UPDATE: Ina bakes her gratin in a 375F oven. I’m sure this works great for her, but I’ve noticed over the years that higher heat can curdle a gratin (or mac and cheese) and ruin the texture. I prefer to play it safe at 350F and increase the temp at the end if I feel I need extra browning. This allows enough time for the sauce to get bubbly throughout, and the top to turn golden. Don’t be tempted to put this under the broiler, that’s a sure way to get the sauce to split and the crumbs to burn.

Speaking of temperature, Ina states that the dish can be served hot or at room temperature…I beg to differ, the dish needs to be hot.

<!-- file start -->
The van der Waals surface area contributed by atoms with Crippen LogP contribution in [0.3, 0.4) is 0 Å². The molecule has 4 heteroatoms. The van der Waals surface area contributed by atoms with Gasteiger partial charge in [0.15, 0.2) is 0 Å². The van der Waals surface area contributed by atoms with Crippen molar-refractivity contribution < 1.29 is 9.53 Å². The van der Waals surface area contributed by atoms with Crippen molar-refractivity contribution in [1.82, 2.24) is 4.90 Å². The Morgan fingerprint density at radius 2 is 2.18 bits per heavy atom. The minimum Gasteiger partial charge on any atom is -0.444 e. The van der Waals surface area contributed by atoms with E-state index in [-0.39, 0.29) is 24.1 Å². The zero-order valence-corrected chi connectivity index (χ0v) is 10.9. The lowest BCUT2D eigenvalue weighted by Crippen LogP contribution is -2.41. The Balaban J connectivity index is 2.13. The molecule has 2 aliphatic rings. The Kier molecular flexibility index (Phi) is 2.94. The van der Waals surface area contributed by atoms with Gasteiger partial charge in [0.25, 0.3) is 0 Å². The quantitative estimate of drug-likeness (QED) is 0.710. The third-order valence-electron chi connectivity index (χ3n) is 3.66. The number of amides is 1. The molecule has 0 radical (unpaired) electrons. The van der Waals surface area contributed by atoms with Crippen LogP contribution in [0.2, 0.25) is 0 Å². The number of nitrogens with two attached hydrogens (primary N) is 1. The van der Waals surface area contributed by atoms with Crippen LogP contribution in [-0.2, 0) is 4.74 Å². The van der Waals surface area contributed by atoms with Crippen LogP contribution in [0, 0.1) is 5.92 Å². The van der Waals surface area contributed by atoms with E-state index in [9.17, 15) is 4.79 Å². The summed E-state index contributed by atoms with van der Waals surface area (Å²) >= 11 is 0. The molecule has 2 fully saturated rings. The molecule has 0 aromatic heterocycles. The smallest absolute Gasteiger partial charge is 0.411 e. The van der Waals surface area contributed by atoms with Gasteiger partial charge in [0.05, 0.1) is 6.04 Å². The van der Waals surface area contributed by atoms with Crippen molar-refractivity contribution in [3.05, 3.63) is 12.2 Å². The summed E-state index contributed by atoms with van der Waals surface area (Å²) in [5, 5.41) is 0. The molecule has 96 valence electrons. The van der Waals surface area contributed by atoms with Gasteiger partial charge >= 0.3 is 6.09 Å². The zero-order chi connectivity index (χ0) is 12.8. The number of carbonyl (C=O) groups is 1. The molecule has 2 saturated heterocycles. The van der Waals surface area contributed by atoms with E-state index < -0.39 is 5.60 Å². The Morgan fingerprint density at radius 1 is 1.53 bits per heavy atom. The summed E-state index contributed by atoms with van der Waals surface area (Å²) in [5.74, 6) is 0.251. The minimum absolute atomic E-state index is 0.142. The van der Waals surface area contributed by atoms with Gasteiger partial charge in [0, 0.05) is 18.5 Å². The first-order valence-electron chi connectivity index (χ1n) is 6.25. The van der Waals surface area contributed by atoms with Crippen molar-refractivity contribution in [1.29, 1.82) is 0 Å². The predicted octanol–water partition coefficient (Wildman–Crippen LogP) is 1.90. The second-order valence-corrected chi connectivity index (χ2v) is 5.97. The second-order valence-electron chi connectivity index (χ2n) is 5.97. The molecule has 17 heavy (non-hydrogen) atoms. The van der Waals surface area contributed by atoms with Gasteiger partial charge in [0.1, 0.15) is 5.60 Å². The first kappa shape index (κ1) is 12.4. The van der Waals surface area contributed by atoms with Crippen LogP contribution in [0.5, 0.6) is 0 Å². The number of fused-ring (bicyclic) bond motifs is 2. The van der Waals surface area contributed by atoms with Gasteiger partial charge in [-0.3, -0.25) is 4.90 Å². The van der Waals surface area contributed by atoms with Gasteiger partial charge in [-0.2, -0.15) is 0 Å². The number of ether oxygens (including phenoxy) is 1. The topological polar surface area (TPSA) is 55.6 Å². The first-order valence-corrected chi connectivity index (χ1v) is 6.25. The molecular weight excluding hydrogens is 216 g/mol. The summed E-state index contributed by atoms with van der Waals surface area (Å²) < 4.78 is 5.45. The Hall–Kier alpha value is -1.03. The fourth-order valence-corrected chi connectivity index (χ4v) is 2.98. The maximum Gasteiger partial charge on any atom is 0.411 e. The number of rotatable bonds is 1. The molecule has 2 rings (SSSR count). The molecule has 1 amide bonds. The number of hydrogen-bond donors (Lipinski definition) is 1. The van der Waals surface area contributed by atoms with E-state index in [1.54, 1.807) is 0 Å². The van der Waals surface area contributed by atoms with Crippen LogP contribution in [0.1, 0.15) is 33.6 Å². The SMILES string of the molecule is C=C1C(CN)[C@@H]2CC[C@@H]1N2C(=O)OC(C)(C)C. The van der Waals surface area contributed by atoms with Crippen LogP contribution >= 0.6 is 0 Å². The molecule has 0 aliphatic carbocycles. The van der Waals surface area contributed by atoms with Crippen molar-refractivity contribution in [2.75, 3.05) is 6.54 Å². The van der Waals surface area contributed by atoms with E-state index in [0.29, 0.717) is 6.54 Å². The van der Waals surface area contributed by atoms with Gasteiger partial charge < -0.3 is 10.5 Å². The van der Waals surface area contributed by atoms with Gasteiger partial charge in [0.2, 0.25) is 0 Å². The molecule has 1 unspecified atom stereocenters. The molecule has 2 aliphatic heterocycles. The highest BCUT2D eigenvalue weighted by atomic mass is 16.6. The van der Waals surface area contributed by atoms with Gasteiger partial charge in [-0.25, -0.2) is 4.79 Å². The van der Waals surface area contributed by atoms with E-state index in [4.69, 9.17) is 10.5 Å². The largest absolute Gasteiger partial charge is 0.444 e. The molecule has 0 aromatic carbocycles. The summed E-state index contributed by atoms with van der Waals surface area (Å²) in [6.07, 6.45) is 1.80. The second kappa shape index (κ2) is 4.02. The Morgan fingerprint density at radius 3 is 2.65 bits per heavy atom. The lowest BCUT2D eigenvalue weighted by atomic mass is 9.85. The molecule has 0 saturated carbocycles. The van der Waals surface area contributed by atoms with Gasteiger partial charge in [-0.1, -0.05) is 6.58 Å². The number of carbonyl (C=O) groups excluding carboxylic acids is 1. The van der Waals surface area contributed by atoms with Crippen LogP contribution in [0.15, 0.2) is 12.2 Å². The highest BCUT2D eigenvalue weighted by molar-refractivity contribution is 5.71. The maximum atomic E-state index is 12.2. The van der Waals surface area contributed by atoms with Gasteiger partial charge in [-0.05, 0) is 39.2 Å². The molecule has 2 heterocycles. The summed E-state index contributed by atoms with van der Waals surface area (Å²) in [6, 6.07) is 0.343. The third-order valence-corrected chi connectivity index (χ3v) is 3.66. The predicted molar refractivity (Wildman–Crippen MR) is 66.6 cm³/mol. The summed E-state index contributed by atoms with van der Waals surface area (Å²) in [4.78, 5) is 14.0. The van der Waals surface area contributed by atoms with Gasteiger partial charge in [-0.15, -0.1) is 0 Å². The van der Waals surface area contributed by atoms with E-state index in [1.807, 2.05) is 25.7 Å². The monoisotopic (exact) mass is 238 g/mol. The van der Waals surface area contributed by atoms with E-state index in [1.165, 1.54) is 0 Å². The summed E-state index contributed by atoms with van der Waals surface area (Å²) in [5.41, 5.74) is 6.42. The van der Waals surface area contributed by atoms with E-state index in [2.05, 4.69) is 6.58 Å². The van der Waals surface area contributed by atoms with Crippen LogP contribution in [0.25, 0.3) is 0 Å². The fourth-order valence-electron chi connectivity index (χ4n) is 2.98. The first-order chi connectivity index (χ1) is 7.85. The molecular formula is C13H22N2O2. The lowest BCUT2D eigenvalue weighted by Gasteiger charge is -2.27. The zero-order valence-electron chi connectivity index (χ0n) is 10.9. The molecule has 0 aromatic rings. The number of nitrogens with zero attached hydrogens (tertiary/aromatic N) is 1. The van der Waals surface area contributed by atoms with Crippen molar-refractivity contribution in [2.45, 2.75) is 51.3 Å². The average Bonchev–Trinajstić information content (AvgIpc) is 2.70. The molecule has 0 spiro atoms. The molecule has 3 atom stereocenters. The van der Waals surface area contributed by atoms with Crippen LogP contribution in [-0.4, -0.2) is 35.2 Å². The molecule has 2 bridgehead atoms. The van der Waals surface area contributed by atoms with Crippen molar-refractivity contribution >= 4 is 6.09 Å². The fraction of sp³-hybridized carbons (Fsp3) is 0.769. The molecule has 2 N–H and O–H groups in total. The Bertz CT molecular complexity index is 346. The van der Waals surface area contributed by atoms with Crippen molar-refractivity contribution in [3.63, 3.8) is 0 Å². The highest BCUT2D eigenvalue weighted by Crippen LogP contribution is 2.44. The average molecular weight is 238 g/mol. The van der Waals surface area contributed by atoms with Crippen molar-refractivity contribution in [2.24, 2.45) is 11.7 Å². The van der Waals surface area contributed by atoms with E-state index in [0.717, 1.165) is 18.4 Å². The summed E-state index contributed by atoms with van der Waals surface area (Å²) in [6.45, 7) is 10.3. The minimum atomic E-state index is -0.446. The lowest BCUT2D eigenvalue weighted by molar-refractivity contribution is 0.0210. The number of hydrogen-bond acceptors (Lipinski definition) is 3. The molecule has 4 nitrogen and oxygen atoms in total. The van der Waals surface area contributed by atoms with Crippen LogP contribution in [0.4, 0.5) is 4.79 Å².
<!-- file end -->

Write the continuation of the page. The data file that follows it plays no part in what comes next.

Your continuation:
A serving of cauliflower gratin in a small bowl

Classic casseroles for fall and winter

cauliflower gratin served up in a small bowl
5 from 23 votes

Cauliflower Gratin

Ina Garten's Cauliflower Gratin made even better with a few easy updates ~ this casserole is our most requested side dish for holiday meals!
Course Side Dish
Cuisine American
Prep Time 20 minutes
Cook Time 30 minutes
Yield 6 servings
Author Sue Moran


  • 1 head of cauliflower (about 3 pounds)


  • 2 Tbsp unsalted butter
  • 3 Tbsp flour
  • 1 1/2 cups whole milk
  • 1/2 cup cream
  • 1 tsp sea salt
  • 1/2 tsp fresh cracked black pepper
  • 1/4 tsp freshly grated nutmeg (more to taste)
  • 1 cup grated Gruyere cheese
  • 1/2 cup grated parmesan cheese (I used shredded Parm, if you're using the fine powdered version, use a little less.)

Crumb topping

  • 1/2 cup cracker or bread crumbs. I like to make crumbs out of seasoned crackers for extra flavor. Directions below in the notes.